Ralph L. Sacco, MD, MS, is the Chairman of Neurology, Olemberg Family Chair in Neurological Disorders, Miller Professor of Neurology, Public Health & Epidemiology, Neurosurgery and Human Genetics and Executive Director of the Evelyn F. McKnight Brain Institute at the Miller School of Medicine, University of Miami and Chief of the Neurology Service at Jackson Memorial Hospital. A graduate of Cornell University, and a cum laude graduate of Boston University School of Medicine, he also holds a master’s in epidemiology from Columbia University, School of Public Health. Dr. Sacco completed his neurology residency training and postdoctoral training in stroke and epidemiology at Columbia Presbyterian in New York. He was previously Professor of Neurology, Chief of the Stroke and Critical Care Division, and Associate Chairman at Columbia University.
Principal Investigator of the Northern Manhattan Study (NOMAS), as well as co-investigator of multiple other NIH grants, Dr. Sacco has published extensively with over 300 peer-reviewed articles in the areas of stroke prevention, treatment, epidemiology, risk factors, human genetics, and stroke recurrence. He has been the recipient of numerous awards including, the Feinberg Award for Excellence in Clinical Stroke, the Chairman’s Award from the American Heart Association, and the NINDS Javits Award in Neuroscience.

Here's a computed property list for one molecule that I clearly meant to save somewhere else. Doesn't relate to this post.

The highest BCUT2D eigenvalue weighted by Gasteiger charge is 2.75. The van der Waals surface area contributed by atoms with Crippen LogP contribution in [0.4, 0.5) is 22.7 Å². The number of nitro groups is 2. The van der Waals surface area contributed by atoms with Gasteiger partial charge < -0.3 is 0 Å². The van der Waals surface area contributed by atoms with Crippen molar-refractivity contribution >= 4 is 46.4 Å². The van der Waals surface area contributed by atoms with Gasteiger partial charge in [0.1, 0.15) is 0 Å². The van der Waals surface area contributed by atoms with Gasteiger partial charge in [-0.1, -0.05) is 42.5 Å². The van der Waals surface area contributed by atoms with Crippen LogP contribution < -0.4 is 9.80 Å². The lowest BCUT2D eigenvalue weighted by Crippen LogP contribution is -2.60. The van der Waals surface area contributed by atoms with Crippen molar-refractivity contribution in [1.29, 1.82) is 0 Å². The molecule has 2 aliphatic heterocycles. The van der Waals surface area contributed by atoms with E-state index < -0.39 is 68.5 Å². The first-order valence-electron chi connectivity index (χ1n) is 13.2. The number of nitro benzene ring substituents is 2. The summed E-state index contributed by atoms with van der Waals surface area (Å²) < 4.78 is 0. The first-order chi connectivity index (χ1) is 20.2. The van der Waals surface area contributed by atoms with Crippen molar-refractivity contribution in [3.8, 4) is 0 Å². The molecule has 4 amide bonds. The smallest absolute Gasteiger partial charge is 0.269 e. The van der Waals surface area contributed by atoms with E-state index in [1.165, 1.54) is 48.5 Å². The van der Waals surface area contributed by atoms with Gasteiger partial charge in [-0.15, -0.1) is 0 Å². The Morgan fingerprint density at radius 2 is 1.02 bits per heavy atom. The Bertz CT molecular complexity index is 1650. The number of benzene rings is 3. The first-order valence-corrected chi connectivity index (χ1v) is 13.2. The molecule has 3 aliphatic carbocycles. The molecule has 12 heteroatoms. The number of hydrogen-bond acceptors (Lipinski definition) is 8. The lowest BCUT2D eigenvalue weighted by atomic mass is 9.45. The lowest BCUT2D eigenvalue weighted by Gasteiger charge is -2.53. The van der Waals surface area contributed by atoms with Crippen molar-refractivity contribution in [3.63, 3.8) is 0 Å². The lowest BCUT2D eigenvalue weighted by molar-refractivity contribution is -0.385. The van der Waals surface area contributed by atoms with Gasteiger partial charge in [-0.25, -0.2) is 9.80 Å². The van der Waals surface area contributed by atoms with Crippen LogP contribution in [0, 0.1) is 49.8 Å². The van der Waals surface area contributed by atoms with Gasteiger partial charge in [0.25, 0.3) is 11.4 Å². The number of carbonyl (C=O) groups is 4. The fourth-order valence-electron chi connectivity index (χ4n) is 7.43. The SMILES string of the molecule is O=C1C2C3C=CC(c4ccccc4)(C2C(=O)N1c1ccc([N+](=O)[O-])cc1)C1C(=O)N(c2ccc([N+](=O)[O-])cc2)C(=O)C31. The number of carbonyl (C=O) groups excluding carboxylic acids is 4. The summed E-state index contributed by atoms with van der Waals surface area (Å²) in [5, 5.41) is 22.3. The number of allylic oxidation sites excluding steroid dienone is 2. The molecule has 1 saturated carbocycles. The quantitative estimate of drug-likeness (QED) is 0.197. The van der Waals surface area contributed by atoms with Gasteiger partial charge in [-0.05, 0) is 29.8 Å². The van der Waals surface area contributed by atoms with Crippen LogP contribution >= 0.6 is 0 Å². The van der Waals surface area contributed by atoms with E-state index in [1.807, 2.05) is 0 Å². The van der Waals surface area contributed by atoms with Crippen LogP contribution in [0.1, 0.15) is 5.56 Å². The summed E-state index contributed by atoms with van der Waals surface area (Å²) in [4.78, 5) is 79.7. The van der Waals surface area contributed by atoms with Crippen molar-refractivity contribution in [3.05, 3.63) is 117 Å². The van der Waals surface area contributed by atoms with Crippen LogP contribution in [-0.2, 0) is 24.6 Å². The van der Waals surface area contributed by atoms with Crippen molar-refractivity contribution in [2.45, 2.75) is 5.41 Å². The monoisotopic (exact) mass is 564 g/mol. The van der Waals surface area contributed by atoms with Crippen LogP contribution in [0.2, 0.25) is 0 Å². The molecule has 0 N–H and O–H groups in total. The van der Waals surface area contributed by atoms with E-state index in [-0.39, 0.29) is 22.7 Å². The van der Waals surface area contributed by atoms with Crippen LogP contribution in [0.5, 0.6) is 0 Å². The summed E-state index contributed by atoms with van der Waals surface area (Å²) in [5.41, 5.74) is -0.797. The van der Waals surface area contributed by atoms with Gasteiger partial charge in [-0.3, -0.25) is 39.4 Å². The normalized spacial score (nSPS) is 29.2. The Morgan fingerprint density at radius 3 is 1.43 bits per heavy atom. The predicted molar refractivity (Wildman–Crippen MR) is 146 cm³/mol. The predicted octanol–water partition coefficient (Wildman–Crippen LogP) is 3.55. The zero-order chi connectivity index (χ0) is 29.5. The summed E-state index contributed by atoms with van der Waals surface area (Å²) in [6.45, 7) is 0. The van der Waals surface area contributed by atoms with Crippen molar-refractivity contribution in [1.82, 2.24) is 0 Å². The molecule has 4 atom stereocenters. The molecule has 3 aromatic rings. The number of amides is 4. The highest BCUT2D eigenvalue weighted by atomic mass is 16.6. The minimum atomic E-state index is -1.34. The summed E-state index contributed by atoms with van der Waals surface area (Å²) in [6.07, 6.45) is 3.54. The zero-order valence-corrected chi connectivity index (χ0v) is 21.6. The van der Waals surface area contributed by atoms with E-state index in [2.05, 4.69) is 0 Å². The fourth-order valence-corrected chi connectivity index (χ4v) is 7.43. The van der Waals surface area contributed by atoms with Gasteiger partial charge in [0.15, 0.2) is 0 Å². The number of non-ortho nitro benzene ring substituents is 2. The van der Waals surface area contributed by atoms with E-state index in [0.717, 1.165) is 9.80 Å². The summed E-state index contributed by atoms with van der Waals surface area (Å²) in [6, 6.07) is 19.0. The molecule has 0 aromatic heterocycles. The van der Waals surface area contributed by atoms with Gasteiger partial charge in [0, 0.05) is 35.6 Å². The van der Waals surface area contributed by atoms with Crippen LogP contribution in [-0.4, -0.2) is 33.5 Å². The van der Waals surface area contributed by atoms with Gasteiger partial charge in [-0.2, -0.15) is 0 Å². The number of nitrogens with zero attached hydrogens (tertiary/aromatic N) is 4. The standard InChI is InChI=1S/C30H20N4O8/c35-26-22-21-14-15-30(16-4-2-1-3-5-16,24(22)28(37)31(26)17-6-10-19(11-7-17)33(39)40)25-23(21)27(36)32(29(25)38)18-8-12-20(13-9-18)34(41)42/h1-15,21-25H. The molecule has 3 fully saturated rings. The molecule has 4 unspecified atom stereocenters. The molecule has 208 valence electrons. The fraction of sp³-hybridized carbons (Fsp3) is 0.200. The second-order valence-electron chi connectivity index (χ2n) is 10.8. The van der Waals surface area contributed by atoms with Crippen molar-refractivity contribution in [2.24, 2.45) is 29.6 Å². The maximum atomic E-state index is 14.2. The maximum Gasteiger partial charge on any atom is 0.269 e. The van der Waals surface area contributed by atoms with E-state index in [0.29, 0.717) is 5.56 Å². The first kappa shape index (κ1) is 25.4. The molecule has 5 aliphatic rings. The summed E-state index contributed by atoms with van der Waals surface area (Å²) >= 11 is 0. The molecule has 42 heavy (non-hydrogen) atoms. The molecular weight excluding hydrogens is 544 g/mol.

Dr. Sacco is a fellow of both the Stroke and Epidemiology Councils of the American Heart Association and a former Board of Directors member of the American Academy of Neurology. He is a member of the American Association of Physicians and the American Neurological Association. He was the first neurologist to serve as President of the American Heart Association, 2010-11.